SA4x4 January 2020

SA4x4 magazine is written for anyone who loves to travel to wild places in their 4x4s. Covering beautiful routes in southern Africa and beyond, this title also deals with gear selection, vehicle reviews, and trail driving. This magazine contains everything you need to know about self-contained, vehicular travel in wilderness areas.

South Africa
Caravan Publications PTY LTD
1,22 €(IVA inc.)
12,78 €(IVA inc.)
12 Números

en aquest número

3 min.
ed’s letter

Here we are then, launching into the year of clear vision: 2020. Because it’s the right spirit in which to start a new year, full of hope and energy for the upcoming 12 months, and with a determination to bring positives like the Rugby World Cup win into play. That was a victory against heavy odds, and it’s exactly the kind of boost we needed. If congratulations went to a superb team clawing back the odds, then by the same token we need to support efforts to clean up the parastatals, root out the graft, and get this incredible country back on track. What can it mean for overlanders, travellers, and 4x4 enthusiasts? As a small, but relatively vocal, well-connected, and financially-effective bunch, we can be key players in getting tourism back…

4 min.

DUSTER MAKES MABUA & BACK! Mabuasehube is a rare jewel in the southern Kgalagadi that has lured me back at least a dozen times. The name itself evokes images of mystery and beckons the adventurous to experience the barren wastes of Botswana. Having made my previous journeys in my V8 Defender, V8 Discovery, and a 3.0-litre Toyota double cab, I was interested to see if my recently acquired, versatile little 4x4 could cope – a Renault Duster. My fellow travellers were in a 3.0-litre Ford diesel 4x4 bakkie, a 4.0-litre Toyota Land Cruiser, and a 3.0-litre Toyota Prado. Quite tough opposition! Having slept at Kuruman, where we all met, it was a good drive to Tshabong where we fuelled up before hitting the road. When we reached was deflate and consensus led us…

1 min.
overlander’s code

In response to a growing number of complaints about how we conduct ourselves in the wilderness, we decided to draw up and promote a code of conduct for overlanders. We’d like to include your input, comments and debate, so please send your suggestions to FIREWOOD Take your firewood in with you; don’t chop down trees or gather dead wood within parks or wilderness areas. KEEP QUIET We go to the bush to appreciate the sights and sounds of the bush. No music, and nothing louder than a spoken conversation. RESPECT LOCALS – LAWS AND PEOPLE Obey the rules of the place you’re travelling through. Respect locals and their traditions; if they don’t like having their photos taken, don’t take photos. SUPPORT LOCAL TRADE Your spending money at the local shops and lodges will…

1 min.
wider rider

Eddie Fisher’s letter in December’s edition makes interesting reading, but I must question the conclusion that the Ford Raptor wins the Width to Height ratio. If ‘Higher is Better’, then the Nissan Navara at 1.14 is way better than the Raptor at 1.08 – or any of the others. Overall, without any weighting of the three factors considered, it seems that achieving best ‘Height to Width’ result and second-best in both ‘Length to Wheelbase’ and ‘Power to Weight’ makes the Navara the best overall choice. Just saying... Mike Meyer Hi Mike, our apologies – a typo slipped through when we inputted the table. The Raptor is the wider vehicle, which gives it the stability needed for higher-speed gravel travel. - Ed…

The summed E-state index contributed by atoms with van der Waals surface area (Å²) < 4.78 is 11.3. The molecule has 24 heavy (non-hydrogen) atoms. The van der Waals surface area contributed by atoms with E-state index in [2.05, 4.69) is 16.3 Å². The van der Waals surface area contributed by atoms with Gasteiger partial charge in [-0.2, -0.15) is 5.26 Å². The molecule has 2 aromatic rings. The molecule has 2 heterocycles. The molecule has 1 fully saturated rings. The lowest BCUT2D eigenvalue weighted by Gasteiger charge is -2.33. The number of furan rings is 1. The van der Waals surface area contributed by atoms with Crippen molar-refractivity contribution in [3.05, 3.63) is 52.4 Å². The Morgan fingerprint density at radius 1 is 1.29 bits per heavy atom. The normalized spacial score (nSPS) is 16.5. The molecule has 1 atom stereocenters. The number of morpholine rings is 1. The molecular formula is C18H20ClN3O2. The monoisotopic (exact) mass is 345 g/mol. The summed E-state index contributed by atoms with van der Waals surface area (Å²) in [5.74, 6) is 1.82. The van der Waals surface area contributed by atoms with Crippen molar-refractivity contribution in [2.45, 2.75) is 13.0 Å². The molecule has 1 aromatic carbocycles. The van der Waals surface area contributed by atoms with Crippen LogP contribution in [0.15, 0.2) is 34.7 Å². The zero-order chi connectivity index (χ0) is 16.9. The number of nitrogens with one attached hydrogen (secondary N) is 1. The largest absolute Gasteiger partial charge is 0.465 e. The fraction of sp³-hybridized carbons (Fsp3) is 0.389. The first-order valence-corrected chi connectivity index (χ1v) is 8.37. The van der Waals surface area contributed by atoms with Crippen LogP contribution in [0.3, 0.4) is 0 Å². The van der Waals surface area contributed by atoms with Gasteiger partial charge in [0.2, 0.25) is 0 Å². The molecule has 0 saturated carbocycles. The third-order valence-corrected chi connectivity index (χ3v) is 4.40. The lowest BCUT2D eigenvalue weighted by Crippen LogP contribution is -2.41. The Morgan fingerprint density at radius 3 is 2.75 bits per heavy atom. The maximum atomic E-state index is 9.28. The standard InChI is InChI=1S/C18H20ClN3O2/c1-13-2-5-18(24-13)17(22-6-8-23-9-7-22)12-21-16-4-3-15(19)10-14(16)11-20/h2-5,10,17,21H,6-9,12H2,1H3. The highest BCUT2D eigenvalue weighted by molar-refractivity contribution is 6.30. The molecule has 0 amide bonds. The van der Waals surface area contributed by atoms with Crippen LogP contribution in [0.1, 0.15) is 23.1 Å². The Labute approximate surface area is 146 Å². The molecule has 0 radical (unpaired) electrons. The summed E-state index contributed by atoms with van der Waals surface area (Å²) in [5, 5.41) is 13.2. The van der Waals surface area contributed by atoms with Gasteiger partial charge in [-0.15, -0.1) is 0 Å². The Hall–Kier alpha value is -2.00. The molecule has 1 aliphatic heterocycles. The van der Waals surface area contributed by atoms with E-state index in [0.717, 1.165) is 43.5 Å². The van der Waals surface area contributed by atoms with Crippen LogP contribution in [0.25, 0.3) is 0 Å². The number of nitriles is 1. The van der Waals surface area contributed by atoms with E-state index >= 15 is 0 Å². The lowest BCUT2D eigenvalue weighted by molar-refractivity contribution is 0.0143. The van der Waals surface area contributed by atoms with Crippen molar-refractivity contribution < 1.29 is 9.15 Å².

4 min.
the pint-sized predator

Although this is a cheeky misquote from Shakespeare’s A Midsummer Night’s Dream, it is so apt when applied to the subject of this month’s article – the Dwarf mongoose (Helogale parvula). What this southern African small carnivore might lack in stature, it surely makes up for in attitude! A Dwarf mongoose weighs between 210-350g on average, with a maximum shoulder height of about 7.5cm and a total length (including their tail) of 35-40cm. The Dwarf mongoose is the smallest of the family Herpestidae (derived from the Greek herpestes, a creeper – likely referring to their way of scurrying through the bush) and is highly social, living in cohesive groups of three to 30 individuals. Within each business – the collective noun for a group of mongooses – there is a rigid…

6 min.
leaf vs coil springs

The leaf versus coil debate has been going on since Land Cruiser 70 Series drivers got jealous of the comfy ride in coil-sprung Land Rover Defenders. We joke, but both leaves and coils have a range of benefits and drawbacks that suit different vehicles and needs. How you value these attributes could affect your next choice of vehicle… The task at hand Your vehicle’s suspension system is possibly the hardest-working, least understood, most abused and under-maintained aspect of your rig. The average bakkie is expected to safely carry a ton, but remain comfortable and stable when empty on the school run. Suspension needs to be flexible enough over rough terrain to keep all four wheels planted while in an axle twister, but at the same time contain body roll when speeding along…